Thursday, September 20, 2018

Sermon Sketches ~ Gen. 39:1-23--God with Us.


How easy it is, when no one is looking, when no one is checking...to do just what we want to do. No one will miss a few items from the storage room when there are so many things in there; no one will notice some food items missing from pantry, it’s so full; no one will catch that I misrepresent my assets on my income tax return; no is going to see me cheat on this exam; no one is going to see what happens when I’m out of town—after all, what happens in Vegas stays in Vegas. That’s the attitude that we have far too often...and how far from the truth we have wandered.

Joseph has been through some hard times. If anyone deserves to have a chip on his shoulder, it’s Joseph. Sure, he had those amazing dreams of his brothers all bowing down to him. That didn’t settle well in the family. Then, Dad (Jacob) gives the boy this crazy-wild outfit to wear...and that only makes the brothers more jealous and angry. Finally, they’ve had enough and decide to kill the boy. Now that is jealous and angry to an insane degree! But, one brother intervenes—"let’s just sell the guy into slavery and tell the family he’s dead;” that way, no search party...and he’ll be gone forever. Out in the pasture, they toss Joseph in a deep well, rip and shred his precious cloak and splatter it with blood from a sheep they slaughter for supper, and then take the cloak home to show that Joseph has been killed by some wild animal. And Joseph is gone.

When we read the stories of the dreams, Joseph doesn’t seem braggadocios—at least not in my reading. He seems rather matter-of-fact in the whole thing, and he is not recorded as droning on and on about it. He has a dream, tells the dream...and moves on. Does he deserve the hatred his brothers have for him? Probably not that degree of hatred. So, he’s sold into slavery...and ends up in Egypt where a fellow named Potiphar buys him and brings him home.

Young, healthy, handsome Joe is not only strong and able; he has a good mind. He organizes. He plans. And, he has a way with people—there are some leadership qualities there. Soon, Potiphar puts Joe in charge of the household—over the other slaves, over purchases, upkeep. He holds the keys to home. He does his job well. He doesn’t take a little here and a little there. He doesn’t turn away when other slaves are out of line—he corrects them. He is what we would call a man of integrity.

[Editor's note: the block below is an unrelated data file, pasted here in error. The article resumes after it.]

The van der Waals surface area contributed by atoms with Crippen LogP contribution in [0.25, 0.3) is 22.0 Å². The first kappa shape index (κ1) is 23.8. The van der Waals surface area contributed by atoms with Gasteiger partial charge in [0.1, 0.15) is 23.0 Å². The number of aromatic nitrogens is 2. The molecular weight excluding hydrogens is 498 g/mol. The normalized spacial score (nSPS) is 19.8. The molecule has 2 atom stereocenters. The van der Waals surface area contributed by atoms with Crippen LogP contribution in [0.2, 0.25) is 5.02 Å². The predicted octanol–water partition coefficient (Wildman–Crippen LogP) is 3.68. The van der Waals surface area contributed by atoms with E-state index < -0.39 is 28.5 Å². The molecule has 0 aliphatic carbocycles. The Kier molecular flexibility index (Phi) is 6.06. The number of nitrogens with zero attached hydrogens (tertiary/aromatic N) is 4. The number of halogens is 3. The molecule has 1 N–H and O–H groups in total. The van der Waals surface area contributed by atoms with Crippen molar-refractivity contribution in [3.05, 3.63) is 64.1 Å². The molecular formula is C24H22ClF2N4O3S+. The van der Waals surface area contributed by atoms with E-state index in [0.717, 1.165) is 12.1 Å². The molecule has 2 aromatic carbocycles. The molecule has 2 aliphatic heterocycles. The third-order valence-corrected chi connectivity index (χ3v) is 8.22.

Integrity has been defined and articulate in various ways:

Merriam-Webster defines integrity as 1) a firm adherence to a code of especially moral or artistic values, 2) an unimpaired condition, and 3) the quality or state of being complete or undivided.

Others have said...

 “Real integrity is doing the right thing, knowing that nobody’s going to know whether you did it or not.”   ― Oprah Winfrey

 “One of the truest tests of integrity is its blunt refusal to be compromised.” —Chinua Achebe

“I am not bound to win, but I am bound to be true. I am not bound to succeed, but I am bound to live up to what light I have.”  ― Abraham Lincoln

Integrity is the teenager in California who this week found a purse beside the road that contained $10,000...and took it to the police station and saw it returned to the owner.

Integrity is the politician who graciously concedes defeat and walks away.

Integrity is not taking advantage of people, situations, and laws...just because you can.

Integrity is selecting the best person for the job rather than the person who’s related to so-n-so. (And integrity is firing the person who is not doing the job.)

Integrity is as simple as the person who promises to be there, who gets through with work after a long day and is tired...but shows up anyway because he or she promised to be there.

Oh, to have people of this character in public life today!

Joseph adhered firmly to code of living, he allowed nothing to impair him, and he was complete and undivided in his determination. And, not even the mistress of the house was going to deter him from his path of life, his way of living.